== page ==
Process skills

Beyond comprehension of the STEM concepts shown, sustained viewing of educational television series can also improve process skills among school-age children.  This has been evident in effects of, for example, Bill Nye the Science Guy on children’s hands-on science experimentation (Rockman Et Al., 1996), SciGirls and Design Squad on engineering design process (Flagg, 2010)(Vaughan, Pressman, & Goodman, 2007), and Square One TV and Cyberchase on mathematical problem solving (Fisch, 2003; Hall, Esty, & Fisch, 1990).  Similarly, interactive games can provide a platform for children to exercise and develop their skills, as seen in research on data gathering in a multi-user virtual environment (Ketelhut, 2007), scientific argumentation while playing the augmented reality game Mad City (Squire & Jan, 2007), or mathematical reasoning during online Cyberchase math games (Fisch, Lesh, Motoki, Crespo, & Melfi, 2011).

Some effects on process skills have appeared even among preschoolers.  For example, Beck and Murack (2004) found that, when presented with the same sorts of explorations shown in the animated television series Peep and the Big Wide World, preschool viewers of the series were significantly more likely than non-viewers to initiate predictions and observations, identify problems, use problem-solving strategies, and solve the problems.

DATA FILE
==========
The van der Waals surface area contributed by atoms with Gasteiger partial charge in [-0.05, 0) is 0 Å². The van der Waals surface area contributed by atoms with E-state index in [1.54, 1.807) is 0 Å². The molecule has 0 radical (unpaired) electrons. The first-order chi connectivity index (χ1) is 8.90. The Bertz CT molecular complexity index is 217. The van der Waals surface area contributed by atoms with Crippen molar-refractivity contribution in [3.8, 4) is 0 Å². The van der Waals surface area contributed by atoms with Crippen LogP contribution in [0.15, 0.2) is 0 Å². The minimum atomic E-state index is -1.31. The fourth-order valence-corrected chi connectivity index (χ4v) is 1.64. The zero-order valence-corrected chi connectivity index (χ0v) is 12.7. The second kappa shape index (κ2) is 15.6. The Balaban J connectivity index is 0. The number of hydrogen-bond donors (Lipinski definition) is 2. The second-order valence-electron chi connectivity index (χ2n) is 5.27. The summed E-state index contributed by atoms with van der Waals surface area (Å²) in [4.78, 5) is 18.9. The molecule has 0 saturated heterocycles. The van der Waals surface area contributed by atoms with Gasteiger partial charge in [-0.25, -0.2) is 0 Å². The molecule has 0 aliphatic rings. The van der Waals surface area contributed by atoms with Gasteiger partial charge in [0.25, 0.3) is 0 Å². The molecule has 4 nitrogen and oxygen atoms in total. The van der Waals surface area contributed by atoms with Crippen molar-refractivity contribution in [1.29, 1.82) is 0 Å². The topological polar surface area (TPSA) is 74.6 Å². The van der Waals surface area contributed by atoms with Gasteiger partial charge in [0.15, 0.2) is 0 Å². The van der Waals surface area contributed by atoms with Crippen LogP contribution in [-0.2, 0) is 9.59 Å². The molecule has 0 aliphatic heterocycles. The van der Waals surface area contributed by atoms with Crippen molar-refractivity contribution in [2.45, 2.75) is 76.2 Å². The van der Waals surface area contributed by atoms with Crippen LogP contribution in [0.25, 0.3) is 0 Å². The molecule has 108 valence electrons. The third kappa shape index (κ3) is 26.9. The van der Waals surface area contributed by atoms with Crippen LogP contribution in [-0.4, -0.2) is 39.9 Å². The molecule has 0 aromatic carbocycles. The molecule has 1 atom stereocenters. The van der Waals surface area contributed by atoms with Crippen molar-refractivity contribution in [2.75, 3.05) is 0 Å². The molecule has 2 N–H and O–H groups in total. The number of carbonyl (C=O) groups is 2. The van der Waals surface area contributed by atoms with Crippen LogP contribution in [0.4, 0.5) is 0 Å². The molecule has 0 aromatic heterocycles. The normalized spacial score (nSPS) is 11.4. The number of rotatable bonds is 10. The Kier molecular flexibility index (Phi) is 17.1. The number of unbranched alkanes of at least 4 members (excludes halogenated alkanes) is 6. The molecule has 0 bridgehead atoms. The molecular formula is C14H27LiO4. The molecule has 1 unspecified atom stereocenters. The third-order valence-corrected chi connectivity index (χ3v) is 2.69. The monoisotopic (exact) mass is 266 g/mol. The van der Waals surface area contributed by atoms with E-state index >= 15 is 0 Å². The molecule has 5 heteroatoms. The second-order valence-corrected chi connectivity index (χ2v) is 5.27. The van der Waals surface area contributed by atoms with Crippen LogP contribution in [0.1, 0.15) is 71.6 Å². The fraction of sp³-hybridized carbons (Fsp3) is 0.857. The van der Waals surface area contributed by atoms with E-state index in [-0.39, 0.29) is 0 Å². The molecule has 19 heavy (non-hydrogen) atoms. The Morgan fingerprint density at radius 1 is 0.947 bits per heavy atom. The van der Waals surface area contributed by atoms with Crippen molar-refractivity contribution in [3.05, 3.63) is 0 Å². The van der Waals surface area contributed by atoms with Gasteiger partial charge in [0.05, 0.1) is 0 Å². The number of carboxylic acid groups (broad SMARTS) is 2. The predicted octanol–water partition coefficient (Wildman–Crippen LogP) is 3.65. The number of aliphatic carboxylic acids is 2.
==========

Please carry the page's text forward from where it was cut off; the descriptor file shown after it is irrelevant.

Attitudes toward STEM

Educational television has also been found to have significant effects on children’s attitudes toward STEM, although these effects have been moderate in size and less consistent than effects on knowledge.  (Attitudinal effects have not been studied as extensively for interactive games, beyond the appeal of engaging in the game itself.)  It is not clear whether attitudinal effects have often been more moderate because the materials were not as strong in this regard, because attitudes are difficult to measure (making it difficult to detect change), or because attitudes are more resistant to change than knowledge.  Some combination of these factors seems likely to have played a role.